Is There a Cure for Re-entry Syndrome?

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Porters carrying loads below Kabru Massif

Porters carrying loads below Kabru Massif

I just returned from a long trip abroad. Three weeks in the Himalayas. It was glorious. It was magical. It was horrifying.

Moments of grandeur and high-mountain beauty slice against images of filth and extreme poverty. But what endures as I try to sift through my everyday life, is the memory of smiling locals and a feeling of what can only be described as re-entry syndrome.

I’m no stranger to re-entry syndrome. When I got off a three-week trip on the Grand Canyon several years ago, I stumbled around in a fog for weeks. My usual sense of purpose and industry had vanished. I was left with the big questions that had arisen while floating the Colorado, but none of the simple answers that had reverberated off the canyon walls.

It’s the same now.

Sikkim is a state in India. Wedged between Nepal and Bhutan and butted up against Chinese Tibet, Sikkim was a separate kingdom until 1975. In some ways, it is more Nepali than Indian, and our trek took us along the border between the two countries. Goecha La, our high point, after two weeks on the trail, brought us to within 5 kms of Kanchenjunga, the third highest peak in the world which borders Nepal and Sikkim.

sikkim himalayas

Prayer flags mark the pass into Dzongri

Yak herders bring the animals back to camp

Yak herders bring the animals back to camp

I loved walking amongst these giant mountains. Every morning the sun rose to reveal new ridges and glaciers, taller peaks than the day before and rows and rows of sharp beauty. I especially loved the “not-thinking” required in trekking. We had porters and yaks to carry the heavy gear. My job was only to eat, sleep and walk. I’d pictured spending hours on the trail sorting through the minutiae of my mind–plotting my upcoming book, making a final decision about whether or not to continue my radio show, figuring out how and where and if I could manage to create some significant work.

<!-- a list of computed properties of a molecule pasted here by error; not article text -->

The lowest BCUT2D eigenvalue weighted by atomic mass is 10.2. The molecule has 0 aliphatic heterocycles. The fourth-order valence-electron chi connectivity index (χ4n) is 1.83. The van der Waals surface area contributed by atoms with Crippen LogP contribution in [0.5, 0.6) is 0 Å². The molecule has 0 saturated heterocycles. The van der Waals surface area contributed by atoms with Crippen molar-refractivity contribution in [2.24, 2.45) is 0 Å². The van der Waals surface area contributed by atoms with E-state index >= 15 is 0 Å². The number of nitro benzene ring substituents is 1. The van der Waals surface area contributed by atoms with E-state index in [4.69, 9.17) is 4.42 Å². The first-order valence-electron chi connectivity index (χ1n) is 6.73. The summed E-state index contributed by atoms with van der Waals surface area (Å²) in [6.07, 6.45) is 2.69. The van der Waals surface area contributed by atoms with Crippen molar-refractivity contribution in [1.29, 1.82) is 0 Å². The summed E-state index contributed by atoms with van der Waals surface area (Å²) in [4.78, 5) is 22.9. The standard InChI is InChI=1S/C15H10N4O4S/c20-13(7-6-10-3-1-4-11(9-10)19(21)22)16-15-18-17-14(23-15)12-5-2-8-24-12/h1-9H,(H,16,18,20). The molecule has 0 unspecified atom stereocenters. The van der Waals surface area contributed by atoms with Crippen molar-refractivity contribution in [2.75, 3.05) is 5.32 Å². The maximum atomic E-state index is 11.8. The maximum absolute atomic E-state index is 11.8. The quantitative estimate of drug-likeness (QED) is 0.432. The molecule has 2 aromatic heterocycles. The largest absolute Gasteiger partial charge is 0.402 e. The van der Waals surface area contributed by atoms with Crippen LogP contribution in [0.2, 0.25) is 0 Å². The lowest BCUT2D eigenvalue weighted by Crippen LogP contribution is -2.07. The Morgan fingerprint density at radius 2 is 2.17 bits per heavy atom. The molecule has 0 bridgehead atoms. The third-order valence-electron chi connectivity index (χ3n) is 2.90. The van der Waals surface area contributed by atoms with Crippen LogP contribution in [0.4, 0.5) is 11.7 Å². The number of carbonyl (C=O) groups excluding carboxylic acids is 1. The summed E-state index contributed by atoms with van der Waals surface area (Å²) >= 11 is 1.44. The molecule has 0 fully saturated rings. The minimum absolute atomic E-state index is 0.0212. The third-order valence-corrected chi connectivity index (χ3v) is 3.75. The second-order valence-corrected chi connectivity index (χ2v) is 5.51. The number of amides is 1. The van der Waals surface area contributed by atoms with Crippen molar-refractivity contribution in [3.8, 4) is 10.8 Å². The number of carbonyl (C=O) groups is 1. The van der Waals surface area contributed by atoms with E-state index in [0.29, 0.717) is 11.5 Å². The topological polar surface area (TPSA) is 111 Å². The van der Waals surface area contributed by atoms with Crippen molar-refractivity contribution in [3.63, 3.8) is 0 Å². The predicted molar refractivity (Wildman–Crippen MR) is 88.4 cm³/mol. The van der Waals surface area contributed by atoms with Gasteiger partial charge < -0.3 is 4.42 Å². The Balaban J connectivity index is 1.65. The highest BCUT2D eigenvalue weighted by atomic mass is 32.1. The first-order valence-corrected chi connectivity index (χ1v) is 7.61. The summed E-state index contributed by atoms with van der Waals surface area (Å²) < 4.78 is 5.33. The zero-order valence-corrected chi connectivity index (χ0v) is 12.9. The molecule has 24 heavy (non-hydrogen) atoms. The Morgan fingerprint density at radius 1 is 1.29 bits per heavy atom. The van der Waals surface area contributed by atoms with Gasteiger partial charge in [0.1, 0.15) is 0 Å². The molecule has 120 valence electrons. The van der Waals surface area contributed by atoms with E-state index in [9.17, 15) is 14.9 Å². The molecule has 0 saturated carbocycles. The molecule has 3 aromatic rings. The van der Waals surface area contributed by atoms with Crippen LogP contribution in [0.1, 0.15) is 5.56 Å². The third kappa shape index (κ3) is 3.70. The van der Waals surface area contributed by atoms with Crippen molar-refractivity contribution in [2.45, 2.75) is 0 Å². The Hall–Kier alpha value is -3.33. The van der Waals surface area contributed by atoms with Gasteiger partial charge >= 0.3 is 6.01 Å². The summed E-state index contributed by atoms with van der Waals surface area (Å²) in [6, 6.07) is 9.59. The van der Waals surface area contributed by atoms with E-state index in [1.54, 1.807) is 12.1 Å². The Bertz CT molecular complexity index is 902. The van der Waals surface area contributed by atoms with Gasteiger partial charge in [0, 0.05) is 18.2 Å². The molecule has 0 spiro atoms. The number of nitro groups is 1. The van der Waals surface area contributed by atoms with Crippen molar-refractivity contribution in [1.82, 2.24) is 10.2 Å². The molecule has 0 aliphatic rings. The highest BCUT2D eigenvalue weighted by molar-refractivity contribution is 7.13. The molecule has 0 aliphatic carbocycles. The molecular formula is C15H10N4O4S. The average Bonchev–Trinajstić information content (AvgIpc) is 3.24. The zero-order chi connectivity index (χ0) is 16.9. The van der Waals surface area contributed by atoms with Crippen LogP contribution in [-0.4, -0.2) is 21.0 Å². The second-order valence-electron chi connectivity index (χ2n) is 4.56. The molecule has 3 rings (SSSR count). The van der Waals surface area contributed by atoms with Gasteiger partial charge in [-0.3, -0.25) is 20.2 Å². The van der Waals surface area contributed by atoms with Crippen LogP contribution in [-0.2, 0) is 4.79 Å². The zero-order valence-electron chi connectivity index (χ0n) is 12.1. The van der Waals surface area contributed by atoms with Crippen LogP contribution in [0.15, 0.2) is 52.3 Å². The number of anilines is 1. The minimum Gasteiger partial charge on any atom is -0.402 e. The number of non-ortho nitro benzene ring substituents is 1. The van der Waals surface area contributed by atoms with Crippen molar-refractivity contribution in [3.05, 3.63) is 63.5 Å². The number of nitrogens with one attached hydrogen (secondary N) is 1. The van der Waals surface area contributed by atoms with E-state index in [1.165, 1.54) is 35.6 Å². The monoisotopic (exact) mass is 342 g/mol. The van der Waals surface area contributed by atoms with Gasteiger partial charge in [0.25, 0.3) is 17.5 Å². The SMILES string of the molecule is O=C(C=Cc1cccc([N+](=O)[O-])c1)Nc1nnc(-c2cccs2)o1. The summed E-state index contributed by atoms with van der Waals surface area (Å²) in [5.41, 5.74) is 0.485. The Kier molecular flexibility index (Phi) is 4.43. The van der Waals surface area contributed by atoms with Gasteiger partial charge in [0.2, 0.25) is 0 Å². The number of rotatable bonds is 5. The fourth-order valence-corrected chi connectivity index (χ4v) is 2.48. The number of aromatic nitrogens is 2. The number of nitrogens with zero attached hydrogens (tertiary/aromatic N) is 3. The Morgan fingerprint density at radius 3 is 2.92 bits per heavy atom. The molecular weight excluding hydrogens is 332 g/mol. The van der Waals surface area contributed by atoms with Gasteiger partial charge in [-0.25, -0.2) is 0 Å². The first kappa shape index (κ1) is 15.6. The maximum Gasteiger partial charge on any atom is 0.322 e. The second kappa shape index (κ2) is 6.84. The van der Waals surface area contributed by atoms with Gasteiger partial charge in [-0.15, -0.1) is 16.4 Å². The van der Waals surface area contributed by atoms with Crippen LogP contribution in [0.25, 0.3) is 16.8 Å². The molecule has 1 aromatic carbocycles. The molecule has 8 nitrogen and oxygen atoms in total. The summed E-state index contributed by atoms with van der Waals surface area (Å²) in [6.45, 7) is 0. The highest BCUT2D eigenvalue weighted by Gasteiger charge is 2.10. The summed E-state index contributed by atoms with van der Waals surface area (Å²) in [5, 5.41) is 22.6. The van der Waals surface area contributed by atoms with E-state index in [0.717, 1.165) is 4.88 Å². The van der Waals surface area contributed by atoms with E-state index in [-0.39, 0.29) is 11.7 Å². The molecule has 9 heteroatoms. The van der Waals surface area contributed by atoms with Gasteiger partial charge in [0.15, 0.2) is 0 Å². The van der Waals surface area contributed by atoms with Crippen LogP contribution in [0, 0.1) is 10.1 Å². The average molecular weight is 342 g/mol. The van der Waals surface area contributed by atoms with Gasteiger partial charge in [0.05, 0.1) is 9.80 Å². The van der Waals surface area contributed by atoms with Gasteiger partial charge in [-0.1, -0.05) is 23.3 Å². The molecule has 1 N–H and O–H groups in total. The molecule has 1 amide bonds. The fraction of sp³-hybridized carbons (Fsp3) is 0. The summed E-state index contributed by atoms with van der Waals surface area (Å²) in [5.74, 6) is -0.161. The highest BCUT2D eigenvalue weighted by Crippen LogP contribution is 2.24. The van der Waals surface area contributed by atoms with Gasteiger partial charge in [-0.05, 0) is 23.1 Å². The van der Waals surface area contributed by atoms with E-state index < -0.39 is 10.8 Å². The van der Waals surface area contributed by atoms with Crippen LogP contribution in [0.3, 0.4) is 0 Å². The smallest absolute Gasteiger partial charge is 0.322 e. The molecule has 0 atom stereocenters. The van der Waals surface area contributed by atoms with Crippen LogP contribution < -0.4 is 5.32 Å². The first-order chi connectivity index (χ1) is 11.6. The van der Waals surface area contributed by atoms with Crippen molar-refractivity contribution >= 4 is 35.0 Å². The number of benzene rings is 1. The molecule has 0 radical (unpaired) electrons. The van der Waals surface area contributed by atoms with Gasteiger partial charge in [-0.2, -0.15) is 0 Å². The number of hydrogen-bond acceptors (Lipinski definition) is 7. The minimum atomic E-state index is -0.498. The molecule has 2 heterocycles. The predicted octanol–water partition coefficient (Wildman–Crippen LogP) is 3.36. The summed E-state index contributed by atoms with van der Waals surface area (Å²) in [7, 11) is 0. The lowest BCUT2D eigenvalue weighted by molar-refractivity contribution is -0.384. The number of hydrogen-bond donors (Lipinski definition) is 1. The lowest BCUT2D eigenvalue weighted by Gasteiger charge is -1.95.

But that’s not how it worked.

Whole days went by and I just walked. No mental plans were made. No epiphanies found.

Chortens above Dzongri, Sikkim

Chortens above Dzongri, Sikkim

I wondered if I were squandering my chance. After months of research for my latest book and years of plotting and scheming, this was my opportunity to catch up. To let my mind wander. To come up with my next big idea.

Camp, 14,000 feet

Camp, 14,000 feet

Instead I just looked around. I gaped at the mountain view. I cried at the scenes of poverty in the cities. Some days, while hiking along the base of towering peaks, the tears flowed for no apparent reason. Maybe this was gratitude, I told myself. But even that thought vanished in the monotony of putting one foot in front of the other. Maybe it’s an altitude thing. Perhaps I was a little hypoxic.

Or maybe the physical act of walking was erasing my need to analyze and understand every little emotion and idea that entered my brain.

Maybe I simply needed to be.

Now I’m home, and I’m experiencing reverse culture-shock. There should be a to-do list on my desk a mile long getting checked off one by one. I should be getting back into the groove, preparing for the ski season, stocking up at Costco, obsessing over the weather forecast.

Instead, I feel like I’m floating. Somewhere between the Himalayas and my old life is a new path twisting in front of me like a toy snake. I’ll find it soon enough.

But I’m not in any hurry.

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8 responses »

  1. Kim, this is one of your best posts yet. Not only is it beautiful and eloquent (I loved “I was left with the big questions that had arisen while floating the Colorado, but none of the simple answers that had reverberated off the canyon walls.”), but really rung true with me today. In fact, just the title called my attention because I knew exactly what you were referring to!